Political debates don’t have to be yelling matches
By Kelsey Nevius
With all the media coverage over politics lately, it’s no wonder that the question on everyone’s mind is “Who will be who will be running the country in the not-so-far future?” This battle between Democrats and Republicans has been one for the ages, and due to the upcoming election season, the battle will continue to intensify over the next few months. Everyone has a different view of politics, and politics are sometimes seen as an issue we don’t openly discuss because those discussions often lead to anger between parties and sometimes divides people more than it pulls them together. We all want what is best for our country, but we also have different views on how to make it better.
I myself am a Republican. I’ve never been much into politics, but I know what views I stand for and which I am against. Just the other day I was taking a quiz on ISideWith.com over which presidential candidate’s views are most similar to mine. I thought it was an interesting thing to do, taking a stance on questions that presidential candidates respond to, and seeing which one corresponds with my opinions. Knowing that I had to see my grandmother the next day, I knew the discussion would be aimed toward something controversial and thought-provoking. You see, my grandmother is a woman of very pronounced opinions- she likes to talk about these and other topics, including thoughts on religion, government, life, and anything else you can think of. She loves deep discussions, especially when she is on one side and I am on another. She relishes in these debates to see and hear what I think is the correct answer.
So, when we met at a restaurant, it wasn’t long before we talked about that age old question: should a Republican or a Democrat be the new president? And on either side, which candidate would be best suited? She and my grandfather are die-hard Democrats, while my brother and myself are all for Republicans. As we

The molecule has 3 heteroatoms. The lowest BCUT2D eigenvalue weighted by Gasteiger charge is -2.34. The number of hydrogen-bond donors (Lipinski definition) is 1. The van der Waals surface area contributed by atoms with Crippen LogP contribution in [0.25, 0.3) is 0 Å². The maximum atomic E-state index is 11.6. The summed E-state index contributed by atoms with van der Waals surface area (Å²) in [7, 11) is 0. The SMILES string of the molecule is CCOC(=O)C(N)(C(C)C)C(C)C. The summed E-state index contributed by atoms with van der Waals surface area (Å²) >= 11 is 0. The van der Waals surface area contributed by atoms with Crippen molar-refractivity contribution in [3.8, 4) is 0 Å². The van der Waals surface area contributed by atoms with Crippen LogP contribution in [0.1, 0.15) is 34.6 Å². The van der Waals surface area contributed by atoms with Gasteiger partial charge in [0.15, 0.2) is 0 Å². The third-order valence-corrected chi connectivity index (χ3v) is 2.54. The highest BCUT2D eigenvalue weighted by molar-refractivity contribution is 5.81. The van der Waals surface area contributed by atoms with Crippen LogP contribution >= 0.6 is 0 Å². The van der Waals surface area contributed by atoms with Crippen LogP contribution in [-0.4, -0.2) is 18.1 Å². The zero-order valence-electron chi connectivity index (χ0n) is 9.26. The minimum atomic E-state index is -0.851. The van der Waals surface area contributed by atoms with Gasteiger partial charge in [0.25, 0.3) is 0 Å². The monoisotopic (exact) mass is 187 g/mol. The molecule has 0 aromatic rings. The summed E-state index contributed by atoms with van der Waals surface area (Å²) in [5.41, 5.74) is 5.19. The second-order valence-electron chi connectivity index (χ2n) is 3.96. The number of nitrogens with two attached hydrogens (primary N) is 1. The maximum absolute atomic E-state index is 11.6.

debated back and forth, stating points and counterarguments and the like, a family with two young kids sat down a few booths away from us. We continued our debate, simply talking about what we thought was the best for our country and who we thought would do the best job at running it. When the family got up to leave, the mother approached us. She praised us for our debate, and was shocked that none of us were angry at the other for talking so openly about politics. She said that my brother and I were well-spoken and considerate of points we didn’t agree with, and she said that she hoped that one day, her children and family could talk so openly about something so controversial.
That made me think. While my brother and I were on one extreme and my grandparents on another, we could still sit in a restaurant and debate about politics without ever getting angry at one another or raising our voices. We could listen to each side of the story, find out why each person believed what he or she did on a particular topic, and debate openly over whether we believed the same. Differences among us only made us get more in to the discussion at hand. And then, being told we were a minority of a family who had divided beliefs but could still talk openly about it- that, to me, is something special.
Debating politics or any of the other touchy subjects shouldn’t be something we’re afraid of doing. At the end of the day, I gained a new perspective on the political race, and my grandparents did as well. And I think that is the way it should be. People shouldn’t get angry when someone believes differently from them and try to change their thinking to coincide with theirs. When someone has views that differ from mine, I always want to know more about why they think that way, and have a conversation with them to increase my own knowledge of the subject. So, when you come across someone with different political views than your own, try to have a conversation with them about it instead of getting inherently anger about the topic. You, or they, just might learn something.